Advances in technology have allowed robots to be equipped with powerful sensors, complex actuators, computers with high processing capabilities, and high bandwidth communication links. This trend has enabled the development of sophisticated algorithms and systems to solve tasks such as navigation, patrolling, coverage, tracking, and counting. However, these systems have to deal with issues such as dynamical system identification, sensor calibration, and computation of powerful filters for state-feedback policies. This thesis presents novel techniques for tackling the above mentioned tasks. Our methods differ from traditional approaches since they do not require system identification, geometric map building, or state estimation. Instead, we follow a minimalist approach that takes advantage of the wild motions of bodies in their environment. The bodies move within regions connected by gates that enforce specific flows or provide simple sensor feedback. More specifically, five types of gates are proposed: 1) static gates, in which the flow direction of bodies cannot be changed during execution; 2) pliant gates, whose flow directions can be changed by gate-body collisions; 3) controllable gates, whose flow directions can be changed by powered actuators and sensor feedback; 4) virtual gates, in which the flow is affected by robot sensing and do not represent a physical obstruction; and 5) directional detection gates that do not change the flow of bodies, but simply detect bodies’ transitions from region to region. We show that the proposed methods lead to low-cost and easily deployable systems. More- over, they use efficient and simple algorithms that in most cases do not depend on the number of bodies. In order to demonstrate the practical feasibility of our ideas, we experimentally evaluate all five gates in various setups. First, we used static, pliant, and controllable gates in a series of experiments that manipulate the flow of Weasel Balls (without the weasels) and Hexbug Nano vibrating bugs. Second, we used inexpensive mobile robots and virtual gates to solve complex tasks, such as patrolling, disentanglement, and navigation. Finally, a low-cost hardware implementation of directional detection gates was developed for tracking and counting mobile bodies.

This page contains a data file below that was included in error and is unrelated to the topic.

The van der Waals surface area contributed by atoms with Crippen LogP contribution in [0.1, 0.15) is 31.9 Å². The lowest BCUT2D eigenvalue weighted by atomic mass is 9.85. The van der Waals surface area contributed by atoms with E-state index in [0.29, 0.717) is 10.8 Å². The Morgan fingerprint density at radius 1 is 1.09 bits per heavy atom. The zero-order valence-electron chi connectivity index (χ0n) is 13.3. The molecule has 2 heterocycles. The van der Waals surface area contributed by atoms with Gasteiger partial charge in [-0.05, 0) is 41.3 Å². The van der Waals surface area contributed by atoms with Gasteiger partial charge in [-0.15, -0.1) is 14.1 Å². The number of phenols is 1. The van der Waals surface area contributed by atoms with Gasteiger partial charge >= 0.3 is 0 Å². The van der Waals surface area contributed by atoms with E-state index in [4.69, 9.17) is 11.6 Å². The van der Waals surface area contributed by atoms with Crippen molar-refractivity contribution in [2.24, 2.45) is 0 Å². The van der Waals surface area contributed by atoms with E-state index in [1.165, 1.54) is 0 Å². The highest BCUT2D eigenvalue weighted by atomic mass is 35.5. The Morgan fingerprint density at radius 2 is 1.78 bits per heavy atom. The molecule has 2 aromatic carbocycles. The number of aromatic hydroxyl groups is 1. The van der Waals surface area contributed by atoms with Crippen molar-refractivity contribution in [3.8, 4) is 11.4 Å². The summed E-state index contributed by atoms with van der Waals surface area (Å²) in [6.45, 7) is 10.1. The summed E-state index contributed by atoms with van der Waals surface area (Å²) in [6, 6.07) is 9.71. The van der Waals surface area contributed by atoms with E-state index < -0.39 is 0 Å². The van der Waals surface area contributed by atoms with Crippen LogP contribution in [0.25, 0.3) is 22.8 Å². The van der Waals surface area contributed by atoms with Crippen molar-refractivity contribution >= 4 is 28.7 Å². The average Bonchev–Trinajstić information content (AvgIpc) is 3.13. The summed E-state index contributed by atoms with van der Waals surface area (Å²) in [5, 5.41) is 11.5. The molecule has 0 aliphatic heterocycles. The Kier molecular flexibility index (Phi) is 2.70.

|Advisor:||King, Samuel T.|
|Commitee:||Abdelzaher, Tarek, LaValle, Steven M., Shell, Dylan A.|
|School:||University of Illinois at Urbana-Champaign|
|School Location:||United States -- Illinois|
|Source:||DAI-B 75/07(E), Dissertation Abstracts International|
|Subjects:||Robotics, Computer science|
|Keywords:||Counting, Filtering., Navigation, Patrolling, Robotics minimalism, Tracking|
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